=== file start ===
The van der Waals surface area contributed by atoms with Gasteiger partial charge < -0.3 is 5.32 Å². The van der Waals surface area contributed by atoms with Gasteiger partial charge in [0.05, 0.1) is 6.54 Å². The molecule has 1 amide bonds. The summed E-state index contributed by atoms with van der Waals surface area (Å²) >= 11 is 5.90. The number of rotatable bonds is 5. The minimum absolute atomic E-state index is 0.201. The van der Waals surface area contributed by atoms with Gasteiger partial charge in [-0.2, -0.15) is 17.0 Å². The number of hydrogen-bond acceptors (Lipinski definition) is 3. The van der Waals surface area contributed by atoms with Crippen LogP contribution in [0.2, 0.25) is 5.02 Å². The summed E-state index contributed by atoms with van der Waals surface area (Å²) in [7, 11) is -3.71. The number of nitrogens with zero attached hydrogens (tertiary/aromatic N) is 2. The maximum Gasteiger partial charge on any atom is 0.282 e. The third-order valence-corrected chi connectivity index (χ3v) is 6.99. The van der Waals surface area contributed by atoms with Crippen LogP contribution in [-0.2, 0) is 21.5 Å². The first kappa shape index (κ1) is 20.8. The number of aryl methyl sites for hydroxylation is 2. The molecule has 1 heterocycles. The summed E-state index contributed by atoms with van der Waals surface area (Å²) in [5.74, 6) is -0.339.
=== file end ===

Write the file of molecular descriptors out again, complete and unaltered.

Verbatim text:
The van der Waals surface area contributed by atoms with Gasteiger partial charge < -0.3 is 5.32 Å². The van der Waals surface area contributed by atoms with Gasteiger partial charge in [0.05, 0.1) is 6.54 Å². The molecule has 1 amide bonds. The summed E-state index contributed by atoms with van der Waals surface area (Å²) >= 11 is 5.90. The number of rotatable bonds is 5. The minimum absolute atomic E-state index is 0.201. The van der Waals surface area contributed by atoms with Gasteiger partial charge in [-0.2, -0.15) is 17.0 Å². The number of hydrogen-bond acceptors (Lipinski definition) is 3. The van der Waals surface area contributed by atoms with Crippen LogP contribution in [0.2, 0.25) is 5.02 Å². The summed E-state index contributed by atoms with van der Waals surface area (Å²) in [7, 11) is -3.71. The number of nitrogens with zero attached hydrogens (tertiary/aromatic N) is 2. The maximum Gasteiger partial charge on any atom is 0.282 e. The third-order valence-corrected chi connectivity index (χ3v) is 6.99. The van der Waals surface area contributed by atoms with Crippen LogP contribution in [-0.2, 0) is 21.5 Å². The first kappa shape index (κ1) is 20.8. The number of aryl methyl sites for hydroxylation is 2. The molecule has 1 heterocycles. The summed E-state index contributed by atoms with van der Waals surface area (Å²) in [5.74, 6) is -0.339.